Although many municipalities have recognized that recyclable objects are not waste, current recycling processes often produce waste and result in delayed disposal. Much of this waste is created because the objects being recycled were not designed to be recycled in the first place.

Waste is a term so ubiquitous that is often evades explicit definition. Within official waste literature, definitions for solid, hazardous and other specific types of waste are readily available but explicit definitions of the singular term ‘waste’ are rarely noted. This is true even within the zero waste community as theorists demand that waste must be avoided but often neglect to define the key term.

Embedding the subjective elements of unusable and unwanted within the definition of waste ensures that objects and materials cannot automatically be assumed to be waste. As well, those materials and objects that can be recycled in closed-loop systems as resources for something new are also not waste.

While zero waste theory suggests that all discards should be preserved for potential future use or recycling, it is entirely possible that perfectly usable items may simply be forever unwanted for superficial reasons. It is also possible that technology to efficiently and effectively recycle all items within a closed-loop system may never develop.

Zero waste theory recognizes that within current systems, much waste is produced and there are many things that are not usable, wanted or recyclable. To this point, the theory demands that these items and materials are banned from production. All future designs must ensure that all products are perpetually usable, wanted and recyclable.

Zero waste elements
1. Waste is anything unusable, unwanted and unrecyclable
2. Zero waste is a visionary goal
3. Waste must be avoided, not minimized or reduced
4. Waste is evidence of poor design
5. Utilize the precautionary principle to eliminate potential toxins
6. Adhere to the principle of highest and best use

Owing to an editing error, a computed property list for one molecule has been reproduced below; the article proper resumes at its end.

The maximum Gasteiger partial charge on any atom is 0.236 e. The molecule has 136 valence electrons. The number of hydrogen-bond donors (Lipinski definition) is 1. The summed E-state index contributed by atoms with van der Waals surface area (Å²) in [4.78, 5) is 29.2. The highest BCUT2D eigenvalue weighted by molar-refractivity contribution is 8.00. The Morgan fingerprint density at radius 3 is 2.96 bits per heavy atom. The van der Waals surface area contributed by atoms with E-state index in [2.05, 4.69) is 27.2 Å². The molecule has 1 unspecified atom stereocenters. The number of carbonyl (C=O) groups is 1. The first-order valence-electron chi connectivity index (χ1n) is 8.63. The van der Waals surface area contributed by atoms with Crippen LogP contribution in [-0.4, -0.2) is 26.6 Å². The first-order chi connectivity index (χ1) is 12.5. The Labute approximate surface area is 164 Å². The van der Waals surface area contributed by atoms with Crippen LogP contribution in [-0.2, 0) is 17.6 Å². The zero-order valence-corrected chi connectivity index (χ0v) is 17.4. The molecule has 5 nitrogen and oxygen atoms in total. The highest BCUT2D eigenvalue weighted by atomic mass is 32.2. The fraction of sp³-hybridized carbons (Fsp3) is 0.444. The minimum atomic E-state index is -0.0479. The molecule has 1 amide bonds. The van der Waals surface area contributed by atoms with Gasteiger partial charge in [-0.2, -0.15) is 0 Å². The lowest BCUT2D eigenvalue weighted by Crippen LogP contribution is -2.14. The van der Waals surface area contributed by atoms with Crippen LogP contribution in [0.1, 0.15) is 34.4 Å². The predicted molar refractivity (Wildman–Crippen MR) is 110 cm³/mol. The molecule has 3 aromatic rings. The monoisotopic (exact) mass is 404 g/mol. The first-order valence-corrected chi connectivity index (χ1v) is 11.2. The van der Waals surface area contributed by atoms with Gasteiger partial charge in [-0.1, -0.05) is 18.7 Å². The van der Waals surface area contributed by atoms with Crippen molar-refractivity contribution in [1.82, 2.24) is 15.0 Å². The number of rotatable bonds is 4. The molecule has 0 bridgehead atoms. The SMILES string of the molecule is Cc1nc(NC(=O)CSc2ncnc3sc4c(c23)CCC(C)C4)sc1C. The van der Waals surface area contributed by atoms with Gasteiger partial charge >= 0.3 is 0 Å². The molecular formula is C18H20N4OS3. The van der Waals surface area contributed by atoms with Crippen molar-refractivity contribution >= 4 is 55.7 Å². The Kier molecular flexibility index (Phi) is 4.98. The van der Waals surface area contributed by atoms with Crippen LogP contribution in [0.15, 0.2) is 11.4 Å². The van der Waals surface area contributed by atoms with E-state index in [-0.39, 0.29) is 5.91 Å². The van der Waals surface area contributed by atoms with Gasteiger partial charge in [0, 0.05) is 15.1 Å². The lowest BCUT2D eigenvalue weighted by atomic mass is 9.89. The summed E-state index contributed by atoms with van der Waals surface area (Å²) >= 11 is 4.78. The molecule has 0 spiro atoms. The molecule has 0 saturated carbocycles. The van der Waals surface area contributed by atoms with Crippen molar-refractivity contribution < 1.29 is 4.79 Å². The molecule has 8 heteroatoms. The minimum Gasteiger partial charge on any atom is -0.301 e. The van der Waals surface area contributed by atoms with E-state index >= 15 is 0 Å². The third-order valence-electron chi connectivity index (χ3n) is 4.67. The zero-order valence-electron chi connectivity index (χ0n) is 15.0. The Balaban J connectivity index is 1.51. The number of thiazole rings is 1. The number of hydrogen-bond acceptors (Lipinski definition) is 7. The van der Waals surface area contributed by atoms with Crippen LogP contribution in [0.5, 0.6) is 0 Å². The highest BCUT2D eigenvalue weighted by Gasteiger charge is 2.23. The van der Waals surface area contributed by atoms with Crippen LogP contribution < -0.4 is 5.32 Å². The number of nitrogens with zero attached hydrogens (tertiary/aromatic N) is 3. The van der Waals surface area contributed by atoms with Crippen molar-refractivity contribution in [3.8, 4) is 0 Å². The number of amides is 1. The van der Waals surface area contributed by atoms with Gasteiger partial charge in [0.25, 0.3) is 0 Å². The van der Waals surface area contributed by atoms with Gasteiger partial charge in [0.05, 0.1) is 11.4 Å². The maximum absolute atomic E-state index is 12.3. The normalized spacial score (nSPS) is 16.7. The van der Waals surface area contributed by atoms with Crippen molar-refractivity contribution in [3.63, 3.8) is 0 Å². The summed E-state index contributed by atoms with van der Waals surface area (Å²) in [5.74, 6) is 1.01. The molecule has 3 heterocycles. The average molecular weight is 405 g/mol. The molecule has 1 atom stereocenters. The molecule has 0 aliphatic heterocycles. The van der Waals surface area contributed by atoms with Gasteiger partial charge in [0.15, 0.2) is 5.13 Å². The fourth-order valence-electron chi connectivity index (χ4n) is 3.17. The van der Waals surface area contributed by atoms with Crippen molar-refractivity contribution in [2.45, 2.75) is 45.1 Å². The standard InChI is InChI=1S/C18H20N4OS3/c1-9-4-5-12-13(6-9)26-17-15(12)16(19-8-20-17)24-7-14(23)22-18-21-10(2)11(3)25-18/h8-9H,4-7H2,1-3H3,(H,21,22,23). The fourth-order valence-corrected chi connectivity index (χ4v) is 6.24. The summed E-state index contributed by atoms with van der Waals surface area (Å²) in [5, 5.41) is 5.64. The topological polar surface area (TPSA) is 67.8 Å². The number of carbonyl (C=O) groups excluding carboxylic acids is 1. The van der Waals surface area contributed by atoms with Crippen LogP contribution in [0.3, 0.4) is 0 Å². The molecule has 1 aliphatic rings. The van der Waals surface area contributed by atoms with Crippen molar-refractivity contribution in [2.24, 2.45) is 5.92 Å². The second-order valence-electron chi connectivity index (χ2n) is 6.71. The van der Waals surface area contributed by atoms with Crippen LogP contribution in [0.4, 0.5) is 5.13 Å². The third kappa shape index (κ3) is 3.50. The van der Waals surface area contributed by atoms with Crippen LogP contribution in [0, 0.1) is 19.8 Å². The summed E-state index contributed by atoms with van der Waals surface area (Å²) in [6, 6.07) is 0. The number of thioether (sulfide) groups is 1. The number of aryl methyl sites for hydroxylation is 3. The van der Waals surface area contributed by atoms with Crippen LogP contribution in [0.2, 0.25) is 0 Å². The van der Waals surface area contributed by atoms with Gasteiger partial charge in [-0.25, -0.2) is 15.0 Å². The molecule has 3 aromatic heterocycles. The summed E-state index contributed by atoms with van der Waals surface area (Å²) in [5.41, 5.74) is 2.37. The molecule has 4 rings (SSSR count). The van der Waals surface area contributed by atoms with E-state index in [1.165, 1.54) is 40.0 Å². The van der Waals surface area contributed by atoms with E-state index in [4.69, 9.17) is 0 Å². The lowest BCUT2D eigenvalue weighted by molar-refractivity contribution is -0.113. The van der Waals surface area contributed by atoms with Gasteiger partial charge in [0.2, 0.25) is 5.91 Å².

7. Recognize and address institutional and ideological barriers

[1] The idea of waste as ‘unusable, unwanted and unrecyclable’ comes from Paul Palmer’s 2004 book Getting to Zero Waste but he does not agree with this interpretation. Palmer states in his book that these terms represent the conventional connotations of waste and that they imply that waste can be an intrinsic property of an article. It is my opinion that utilizing the subjective terms of unusable and unwanted effectively accounts for the notion that waste is a matter of perception and not an intrinsic property.


Davies, Anna R. (2008). The Geographies of Garbage Governance: Interventions, Interactions and Outcomes. England: Ashgate Publishing Ltd.

EPA. (2010b). MSW Characterization Methodology. Retrieved from

Knapp, Dan & Van Deventer, Mary Lou. (n.d.). How to Design Total Recycling Systems. GrassRoots Recycling Network. Retrieved from

Leonard, Annie. (2010). The Story of Stuff. Free Press. New York.

McDonough, William & Branugart, Michael. (2002). Cradle to Cradle. North Point Press. New York.

Palmer, Paul. (2004). Getting to Zero Waste. California: Purple Sky Press.

Pillsbury, Hope. (1997, September). Setting the Standard for Recycling Measurement. Resource Recycling. Republished by EPA. Retrieved from

Urban Ore. (n.d.3) Zero Waste Resources. Retrieved from